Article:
• No-till saves fuel and labor costs since you run equipment over the field less often
  • No-till and cover crops build healthy soil
  • They keep the soil in place
  • They prevent water, nutrients and chemicals from running off
  • They improve yields
  • Cover crops naturally control weeds
  • You can graze cattle on cover crops


Leading the way on his own dime

Reichert hasn’t received much in the way of financial incentives from government conservation programs because he was already using conservation techniques when programs became available.

For starters, incentives weren’t in place when Reichert adopted no-till methods. He began terracing to protect the local watershed in 1985 and received cost-sharing for that for a while. But terracing requires heavy equipment, which gets expensive even with financial help. He installed drainage tiling on some of his land and sees more tiling coming to his area. He also grew cover crops before incentives came along.

Even without incentives, conservation has been worth it for Reichert, and he continues to reap rewards.

Building the case for cover crops

“I have never seen as much excitement as there is now with cover crops,” Reichert said in an NRCS news release issued when he won the Olin Sims award. “We’re revisiting the days of my grandfather. Farmers were using cover crops without knowing the science behind why they worked. Now we have the technology and research to back up why they make such good sense.”

When Reichert first tried cover crops, he had to take a road trip to Ohio to find the seed. A few other farmers went in on the purchase. “Now the seed’s easy to find,” Reichert said, “Back then, we had no idea what we were doing.”

Topsoil tends to be shallow on Reichert’s fields, but he makes the best of what he’s got. “After I began using no-till, I saw organic matter in the soil grow to about 3 percent, which was an improvement,” Reichert said. “After planting cover crops for a few years, I’m seeing 4 to 4.2 percent organic matter, so I know I’m improving soil health.”

The more years you plant a cover crop, the easier it is to plant, he said—the soil develops a looser texture, and doesn’t seal up on the surface as much.

“Cover crops are teaching us to look at soil in a more holistic way,” Reichert said. “We’re moving away from a generic approach with fertilizer, and looking at what works best for each soil type.” That’s where variable-rate fertilizer application comes in, which can reduce fertilizer use and costs.

Reichert watches for soil texture and color, and when he sees earthworms, he knows the soil is happy. “Happy soil produces better crops and higher yields,” he said. He’s learned a lot but continues to work with NRCS, agronomists and other experts to analyze soil needs.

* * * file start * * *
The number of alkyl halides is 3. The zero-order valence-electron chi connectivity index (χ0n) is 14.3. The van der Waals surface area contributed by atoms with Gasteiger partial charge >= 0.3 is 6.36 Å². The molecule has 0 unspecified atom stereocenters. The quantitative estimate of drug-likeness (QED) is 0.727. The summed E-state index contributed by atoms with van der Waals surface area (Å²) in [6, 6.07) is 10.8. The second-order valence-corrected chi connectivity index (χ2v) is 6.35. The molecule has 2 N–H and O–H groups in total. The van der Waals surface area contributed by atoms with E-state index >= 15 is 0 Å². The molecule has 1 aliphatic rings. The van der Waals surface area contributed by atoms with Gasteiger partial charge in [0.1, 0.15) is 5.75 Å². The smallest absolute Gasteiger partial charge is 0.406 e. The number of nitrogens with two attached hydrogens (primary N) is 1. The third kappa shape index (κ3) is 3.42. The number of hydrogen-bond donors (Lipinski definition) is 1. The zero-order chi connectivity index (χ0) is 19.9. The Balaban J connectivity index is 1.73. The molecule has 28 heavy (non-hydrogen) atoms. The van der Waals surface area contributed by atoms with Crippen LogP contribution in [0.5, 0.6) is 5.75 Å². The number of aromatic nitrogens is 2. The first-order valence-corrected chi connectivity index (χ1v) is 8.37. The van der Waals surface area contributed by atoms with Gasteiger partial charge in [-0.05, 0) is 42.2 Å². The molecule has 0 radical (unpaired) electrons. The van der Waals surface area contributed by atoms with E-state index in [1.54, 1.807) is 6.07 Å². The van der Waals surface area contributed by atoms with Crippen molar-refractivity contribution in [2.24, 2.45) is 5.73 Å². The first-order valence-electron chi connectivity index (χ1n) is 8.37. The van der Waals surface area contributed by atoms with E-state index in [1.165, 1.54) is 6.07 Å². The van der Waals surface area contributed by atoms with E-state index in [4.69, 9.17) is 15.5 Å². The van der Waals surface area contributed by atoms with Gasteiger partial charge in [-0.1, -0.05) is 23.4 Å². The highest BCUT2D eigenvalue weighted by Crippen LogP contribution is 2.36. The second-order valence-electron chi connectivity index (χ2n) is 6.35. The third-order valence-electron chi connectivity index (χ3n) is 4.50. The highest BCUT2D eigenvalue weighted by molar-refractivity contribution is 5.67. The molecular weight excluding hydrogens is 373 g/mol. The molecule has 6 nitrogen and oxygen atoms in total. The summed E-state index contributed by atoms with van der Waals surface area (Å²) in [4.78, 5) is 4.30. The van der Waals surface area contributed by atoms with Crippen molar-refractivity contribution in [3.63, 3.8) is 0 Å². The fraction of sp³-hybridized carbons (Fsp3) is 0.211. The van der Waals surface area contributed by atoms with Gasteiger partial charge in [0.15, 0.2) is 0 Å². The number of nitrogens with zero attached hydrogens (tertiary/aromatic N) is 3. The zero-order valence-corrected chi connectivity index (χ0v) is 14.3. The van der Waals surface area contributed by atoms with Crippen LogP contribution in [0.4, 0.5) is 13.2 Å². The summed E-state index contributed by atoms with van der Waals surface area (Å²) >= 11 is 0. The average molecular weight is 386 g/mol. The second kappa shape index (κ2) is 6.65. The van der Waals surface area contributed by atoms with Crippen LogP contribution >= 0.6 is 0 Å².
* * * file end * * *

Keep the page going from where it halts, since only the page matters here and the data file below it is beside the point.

Cows like it too

Reichert also raises about 60 cow/calf pairs. His momma cows give birth in the spring. The calves are weaned by the first of September. Reichert begins planting cover crops on his harvested wheat fields around the first of August as well as after corn harvest later in the fall. The mommas graze on the cover crops for a couple of months once the cover crops come up. He raises hay to get the cows through the winter, but when the ground isn’t too wet, he puts cattle back on the cover crops occasionally through the colder months.

“Cover crops extend our grazing season and let us keep the cows off our pasture longer, allowing it to recover,” Reichert said. He’d like to use rotational grazing techniques to preserve pasture further, but they don’t work on his farm because it’s divided up by some roads.

Showing other farmers how it works

Under Reichert’s leadership, the Chariton County Soil and Water Conservation District worked with the Missouri Department of Natural Resources to develop a pilot project to test cover crops. The program helped alleviate fears of his fellow farmers who were concerned with the costs and effectiveness of changing their practices. “The program went statewide last year, and we’re pretty proud of that,” Reichert said. A Missouri state sales tax dedicated to conservation funds the program.

Reichert also helped bring a University of Missouri conservation demonstration farm to Salisbury, in Chariton County about 25 miles from his farm. Associated Electric Cooperative owns and contributes use of the ground where the farm is located, near an Associated power plant.

So far, conservation programs have been voluntary across the U.S., and Reichert would like to keep it that way. “If farmers don’t take the lead on conservation on a voluntary basis, I’m afraid someone will start telling us what to do.” He cites a case near Des Moines, where a lawsuit is brewing over watershed damage.

As for the future, “We’ll continue to make conservation advances,” Reichert said. “Just when you think you’ve got it figured out, the soil tells you something different. There’s always something new coming down the road.”

Missouri farmers face special challenges

Water quality, soil health, forestland conditions and wildlife habitat are Missouri’s main conservation concerns, according to Dwaine Gelnar, Missouri state resource conservationist for NRCS.

“Agriculture has come under greater scrutiny over the past few years due to hypoxia in the Gulf of Mexico created by agricultural runoff, and due to the costs of treating water from drinking water supply reservoirs,” Gelnar said. “Limiting runoff of nutrients and sediment is a primary concern.”